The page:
News: Insiders call for stability

News: Insiders call for stability
A CGI of the £1bn Bertha Park development due for Perth

Political and economic uncertainties are trickling into the housing market and creating stagnation, says Beverley Brown

PAUSE for thought; in recent years the property market has been subjected to the Scottish independence referendum, a UK General Election, Scottish parliamentary elections, Land and Building Transaction Tax – not to mention the looming Brexit referendum, further tax shake-ups to come and the prospect of a second independence referendum. 

As a result, Eric Curran, managing partner at DM Hall Chartered Surveyors, says the property market is getting and giving mixed messages as participants try to figure out what effect imminent decisions will have on their prospects and those of their families.

“Recent upheavals have had a ripple effect. The demand is there, but it is just not being met. This is true of Glasgow and Edinburgh, where there is a rich pool of people ready to move but only as soon as they see the property that they want coming on to the market. Until then, they will sit tight.

“Matters are unlikely to significantly improve until the undercurrents of unrest and the widespread sense of confusion about the longer-term direction of the country are alleviated to a noticeable degree.

What the market – and perhaps the country – needs at the moment is five years of stability with a government committed to growth and a burgeoning economy in which wealth creators are encouraged and allowed to flourish. At least it would give us a chance to catch our breath.”

Decade view

Current upheavals aside, the total value of the residential sales market in Scotland from 2006 to 2016 was just over £148.2 billion, according to a new report published today by Registers of Scotland (RoS) which details the trends over the decade’s peak years, and in the wake of the economic downturn.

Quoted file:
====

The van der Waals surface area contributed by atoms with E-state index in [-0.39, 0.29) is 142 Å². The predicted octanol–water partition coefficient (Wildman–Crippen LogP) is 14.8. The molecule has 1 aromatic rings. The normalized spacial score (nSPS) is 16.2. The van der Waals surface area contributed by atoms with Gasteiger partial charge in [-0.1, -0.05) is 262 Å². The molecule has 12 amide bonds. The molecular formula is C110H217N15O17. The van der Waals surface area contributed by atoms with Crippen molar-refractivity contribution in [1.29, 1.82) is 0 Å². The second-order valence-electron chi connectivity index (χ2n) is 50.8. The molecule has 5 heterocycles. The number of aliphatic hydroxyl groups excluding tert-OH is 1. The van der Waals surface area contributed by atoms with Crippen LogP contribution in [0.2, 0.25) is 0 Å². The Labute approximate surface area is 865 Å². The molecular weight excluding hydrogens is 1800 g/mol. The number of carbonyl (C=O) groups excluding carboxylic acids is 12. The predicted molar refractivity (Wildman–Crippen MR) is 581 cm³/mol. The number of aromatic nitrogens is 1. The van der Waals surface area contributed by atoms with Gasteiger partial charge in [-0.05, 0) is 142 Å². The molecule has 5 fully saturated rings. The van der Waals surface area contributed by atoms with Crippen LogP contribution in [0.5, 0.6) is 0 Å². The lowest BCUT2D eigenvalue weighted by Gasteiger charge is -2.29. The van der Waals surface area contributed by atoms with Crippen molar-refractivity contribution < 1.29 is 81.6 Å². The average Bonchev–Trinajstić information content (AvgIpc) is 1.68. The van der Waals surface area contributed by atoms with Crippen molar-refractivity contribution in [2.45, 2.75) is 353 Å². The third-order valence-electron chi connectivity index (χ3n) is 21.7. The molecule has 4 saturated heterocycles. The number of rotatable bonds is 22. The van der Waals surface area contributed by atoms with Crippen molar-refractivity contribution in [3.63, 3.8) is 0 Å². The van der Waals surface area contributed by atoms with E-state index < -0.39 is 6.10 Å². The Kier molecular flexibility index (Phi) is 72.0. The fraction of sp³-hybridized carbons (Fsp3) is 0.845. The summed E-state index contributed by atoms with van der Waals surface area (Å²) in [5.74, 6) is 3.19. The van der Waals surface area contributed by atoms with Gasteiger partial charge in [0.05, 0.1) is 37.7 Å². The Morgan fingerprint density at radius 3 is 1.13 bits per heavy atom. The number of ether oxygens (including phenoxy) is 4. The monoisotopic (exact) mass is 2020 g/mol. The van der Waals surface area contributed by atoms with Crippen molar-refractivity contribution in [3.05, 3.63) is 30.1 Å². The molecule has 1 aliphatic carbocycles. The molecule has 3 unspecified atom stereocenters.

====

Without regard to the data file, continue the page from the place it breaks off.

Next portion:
Kenny Crawford, RoS’ director of commercial services, said: “The Scottish property market is a significant contributor to the Scottish economy.

“In 2015-16, the total value of residential sales alone was £16.7 billion. We’ve seen an increase in average house prices, up 19.7 per cent between 2006-07 and 2015-16, from £139,207 to £166,624.”

The report, the most comprehensive property transaction report in the country also notes a 16.9 per cent increase in the number of residential properties sold for over a million pounds.

George does it again

HARD hats off to Bellway site manager, George Carty, who has won a second NHBC Health and Safety Award for his work at The Marches development in Stepps.  George, who has managed the site since 2013, was also announced UK runner-up in the NHBC’s Pride in the Job Supreme Awards for the Large Builder category in January.

Perth houses approved

PERTH and Kinross Council has approved detailed plans for the first phase of Springfield Properties’ £1 billion Bertha Park development in Perth, which includes 1,061 new homes. The 30-year project will create more than 2,000 jobs.

Value for money

PRICE comparison websites can be useful for many things, including purchasing insurance and household products. But to use an estate agent comparison site to source the cheapest when it comes to selling your house?

Surely the end goal should be achieving the highest possible price for your property in the shortest possible timescale. The fee you pay should reflect the company’s reputation, professionalism and
marketing expertise. 

No doubt there will always be sellers who are happy to settle for the cheapest fee and take the service on offer.

But thankfully, the vast majority of homeowners nowadays value the importance of presentation (second only to location) personal service and professional marketing techniques that achieve results.

And if you think that equates to a hefty fee, think again. Selling houses nowadays is a highly competitive business and there is surprisingly very little disparity in fees amongst the best agents.

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